Before engaging in an analysis of The Garden of Eden, it is essential to recognize that this novel presents a set of difficult problems centered on its identity as a posthumously edited work. As with all of Hemingway's posthumously published work, it is impossible to say with any degree of certainty the things that may usually be said about a novel's design, themes, and characters, or to offer perceptive analysis of the author's intent and technique. All of Hemingway's posthumously published work was printed without Hemingway's approval or supervision; all of it has been edited by others. The difficulties presented by this state of affairs are most pronounced in the case of The Garden of Eden.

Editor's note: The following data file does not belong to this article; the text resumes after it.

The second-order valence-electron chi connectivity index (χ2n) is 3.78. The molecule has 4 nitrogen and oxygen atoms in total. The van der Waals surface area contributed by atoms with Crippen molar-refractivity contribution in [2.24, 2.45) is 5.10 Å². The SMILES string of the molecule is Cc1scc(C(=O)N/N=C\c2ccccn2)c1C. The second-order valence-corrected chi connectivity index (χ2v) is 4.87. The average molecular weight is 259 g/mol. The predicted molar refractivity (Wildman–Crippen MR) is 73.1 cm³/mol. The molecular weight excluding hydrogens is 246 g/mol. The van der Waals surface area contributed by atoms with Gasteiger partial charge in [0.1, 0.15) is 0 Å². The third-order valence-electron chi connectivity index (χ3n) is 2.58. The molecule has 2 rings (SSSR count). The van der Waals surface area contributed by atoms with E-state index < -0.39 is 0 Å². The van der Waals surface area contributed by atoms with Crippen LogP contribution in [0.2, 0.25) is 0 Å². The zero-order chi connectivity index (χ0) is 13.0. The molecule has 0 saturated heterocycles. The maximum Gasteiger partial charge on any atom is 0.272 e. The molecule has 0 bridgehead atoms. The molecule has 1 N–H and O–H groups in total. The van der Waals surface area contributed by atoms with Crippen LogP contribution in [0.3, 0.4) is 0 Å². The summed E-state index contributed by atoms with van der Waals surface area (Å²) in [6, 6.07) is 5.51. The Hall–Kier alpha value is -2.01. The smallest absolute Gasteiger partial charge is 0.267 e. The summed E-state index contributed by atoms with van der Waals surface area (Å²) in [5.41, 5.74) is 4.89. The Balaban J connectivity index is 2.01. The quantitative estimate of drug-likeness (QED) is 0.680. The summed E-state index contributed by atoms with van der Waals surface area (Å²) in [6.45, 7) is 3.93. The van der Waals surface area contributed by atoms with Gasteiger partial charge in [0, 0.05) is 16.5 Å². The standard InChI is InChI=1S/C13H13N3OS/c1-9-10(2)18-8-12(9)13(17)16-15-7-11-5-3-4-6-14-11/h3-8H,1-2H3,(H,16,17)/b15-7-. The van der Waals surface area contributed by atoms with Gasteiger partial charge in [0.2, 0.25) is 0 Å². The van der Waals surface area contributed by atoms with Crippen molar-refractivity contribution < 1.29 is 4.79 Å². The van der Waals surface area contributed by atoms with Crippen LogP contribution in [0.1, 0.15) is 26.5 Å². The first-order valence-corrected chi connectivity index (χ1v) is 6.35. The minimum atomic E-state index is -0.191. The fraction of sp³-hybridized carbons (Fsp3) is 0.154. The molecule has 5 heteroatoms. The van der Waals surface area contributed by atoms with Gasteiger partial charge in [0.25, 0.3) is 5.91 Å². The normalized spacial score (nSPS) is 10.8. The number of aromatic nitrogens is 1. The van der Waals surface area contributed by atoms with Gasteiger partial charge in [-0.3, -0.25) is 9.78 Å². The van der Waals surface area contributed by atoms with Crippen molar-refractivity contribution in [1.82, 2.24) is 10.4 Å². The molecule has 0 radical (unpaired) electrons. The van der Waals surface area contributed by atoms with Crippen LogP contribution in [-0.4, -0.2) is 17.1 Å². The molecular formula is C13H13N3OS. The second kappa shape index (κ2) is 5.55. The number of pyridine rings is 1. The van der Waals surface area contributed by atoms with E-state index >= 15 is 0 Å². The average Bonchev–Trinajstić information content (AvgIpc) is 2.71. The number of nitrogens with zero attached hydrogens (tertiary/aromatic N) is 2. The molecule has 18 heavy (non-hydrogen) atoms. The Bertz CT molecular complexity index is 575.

Hemingway began writing the novel shortly after World War II; by 1947, the manuscript included one hundred typed pages and nine hundred handwritten pages. At Hemingway's death, the manuscript amounted to some fifteen hundred pages. In order to put this fragmented, incomplete manuscript into some kind of publishable form, radical cutting was deemed necessary by Hemingway's publishers. Approximately two-thirds of the manuscript was discarded, major characters, plot lines, scenes, settings, and themes were completely eliminated. Dialogue was taken from the mouth of one character and put in the mouth of another; important details were changed for no apparent reason. So much was cut and changed that some observers have argued that publication was a grave...
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